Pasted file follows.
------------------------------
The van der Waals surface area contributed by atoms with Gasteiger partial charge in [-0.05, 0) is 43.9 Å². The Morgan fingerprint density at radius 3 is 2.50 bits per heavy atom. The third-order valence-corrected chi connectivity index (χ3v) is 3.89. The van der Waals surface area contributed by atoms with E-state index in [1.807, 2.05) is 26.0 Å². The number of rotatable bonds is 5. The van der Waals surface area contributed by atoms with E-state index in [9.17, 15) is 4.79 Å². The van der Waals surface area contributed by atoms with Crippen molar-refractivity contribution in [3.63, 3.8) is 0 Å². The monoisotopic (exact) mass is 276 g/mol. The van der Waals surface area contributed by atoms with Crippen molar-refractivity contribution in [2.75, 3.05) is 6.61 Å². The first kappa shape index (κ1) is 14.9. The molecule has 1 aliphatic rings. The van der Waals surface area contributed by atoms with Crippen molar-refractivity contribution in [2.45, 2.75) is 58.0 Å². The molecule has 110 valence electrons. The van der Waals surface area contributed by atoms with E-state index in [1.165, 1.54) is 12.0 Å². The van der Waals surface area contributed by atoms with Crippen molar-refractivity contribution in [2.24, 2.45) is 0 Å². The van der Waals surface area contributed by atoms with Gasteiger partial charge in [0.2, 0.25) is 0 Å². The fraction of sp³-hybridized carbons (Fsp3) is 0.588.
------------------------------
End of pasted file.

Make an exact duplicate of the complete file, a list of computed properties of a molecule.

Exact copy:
The van der Waals surface area contributed by atoms with Gasteiger partial charge in [-0.05, 0) is 43.9 Å². The Morgan fingerprint density at radius 3 is 2.50 bits per heavy atom. The third-order valence-corrected chi connectivity index (χ3v) is 3.89. The van der Waals surface area contributed by atoms with E-state index in [1.807, 2.05) is 26.0 Å². The number of rotatable bonds is 5. The van der Waals surface area contributed by atoms with E-state index in [9.17, 15) is 4.79 Å². The van der Waals surface area contributed by atoms with Crippen molar-refractivity contribution in [3.63, 3.8) is 0 Å². The monoisotopic (exact) mass is 276 g/mol. The van der Waals surface area contributed by atoms with Crippen molar-refractivity contribution in [2.75, 3.05) is 6.61 Å². The first kappa shape index (κ1) is 14.9. The molecule has 1 aliphatic rings. The van der Waals surface area contributed by atoms with Crippen molar-refractivity contribution in [2.45, 2.75) is 58.0 Å². The molecule has 110 valence electrons. The van der Waals surface area contributed by atoms with E-state index in [1.165, 1.54) is 12.0 Å². The van der Waals surface area contributed by atoms with Crippen molar-refractivity contribution in [2.24, 2.45) is 0 Å². The van der Waals surface area contributed by atoms with Gasteiger partial charge in [0.2, 0.25) is 0 Å². The fraction of sp³-hybridized carbons (Fsp3) is 0.588.